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Genetic Linkage

‘CRISPR this, CRISPR that’: Is our fascination with the popular gene-editing tool distracting us from the potential of gene-silencing RNAi technology?

CRISPR, it seems, is everywhere.


Google "crisper" and "Did you mean crispr?" shoots back.


The film Rampage brought a giant, CRISPRed wolf, ape and gator. In real life a year ago, renegade researcher He Jiankui announced CRISPRing human twins at fertilization and then vanished, an unpublished manuscript just now surfacing at MIT Tech Review. He's now in jail.


CRISPR is the subject of Netflix's Unnatural Selection and the upcoming documentary Human Nature.


CRISPR this, CRISPR that.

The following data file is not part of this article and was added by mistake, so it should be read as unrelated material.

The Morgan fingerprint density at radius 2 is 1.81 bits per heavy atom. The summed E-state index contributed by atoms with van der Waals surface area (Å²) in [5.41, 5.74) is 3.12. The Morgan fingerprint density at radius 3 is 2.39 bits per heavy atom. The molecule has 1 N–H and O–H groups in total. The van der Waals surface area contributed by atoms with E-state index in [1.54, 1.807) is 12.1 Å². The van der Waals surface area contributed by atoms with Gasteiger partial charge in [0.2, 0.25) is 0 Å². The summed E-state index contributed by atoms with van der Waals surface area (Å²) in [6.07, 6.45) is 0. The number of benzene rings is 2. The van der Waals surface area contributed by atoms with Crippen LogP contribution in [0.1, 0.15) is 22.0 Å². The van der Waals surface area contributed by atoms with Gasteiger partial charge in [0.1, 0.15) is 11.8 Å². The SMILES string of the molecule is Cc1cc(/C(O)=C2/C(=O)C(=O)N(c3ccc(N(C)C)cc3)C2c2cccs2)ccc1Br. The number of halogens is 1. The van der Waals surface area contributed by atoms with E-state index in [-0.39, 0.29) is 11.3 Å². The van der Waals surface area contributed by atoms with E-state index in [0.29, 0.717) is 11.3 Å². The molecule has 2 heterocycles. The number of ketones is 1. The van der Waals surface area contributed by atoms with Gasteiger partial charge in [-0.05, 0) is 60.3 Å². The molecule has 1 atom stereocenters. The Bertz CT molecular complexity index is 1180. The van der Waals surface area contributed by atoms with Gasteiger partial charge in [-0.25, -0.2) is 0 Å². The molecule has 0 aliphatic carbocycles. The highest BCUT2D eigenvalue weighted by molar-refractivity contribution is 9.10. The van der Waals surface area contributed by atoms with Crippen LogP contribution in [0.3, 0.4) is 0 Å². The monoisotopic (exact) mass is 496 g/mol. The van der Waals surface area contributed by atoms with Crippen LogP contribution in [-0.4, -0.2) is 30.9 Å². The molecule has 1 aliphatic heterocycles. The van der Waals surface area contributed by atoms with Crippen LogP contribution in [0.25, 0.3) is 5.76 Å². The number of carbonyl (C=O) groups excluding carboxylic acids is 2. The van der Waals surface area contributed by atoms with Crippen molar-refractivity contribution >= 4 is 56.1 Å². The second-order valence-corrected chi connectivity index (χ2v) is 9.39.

But drugs based on CRISPR are just entering clinical trials. Nevertheless, NPR breathlessly announces its "exclusive access" to the story of Victoria Gray, a woman receiving cells CRISPRed outside her body and then infused to treat her sickle cell disease. One patient, at the start of a trial.


Yet on November 20, the FDA approved the second drug based on RNA interference (RNAi) technology. I didn't see much mainstream media coverage.


To continue reading, go to Genetic Literacy Project, where this post first appeared.

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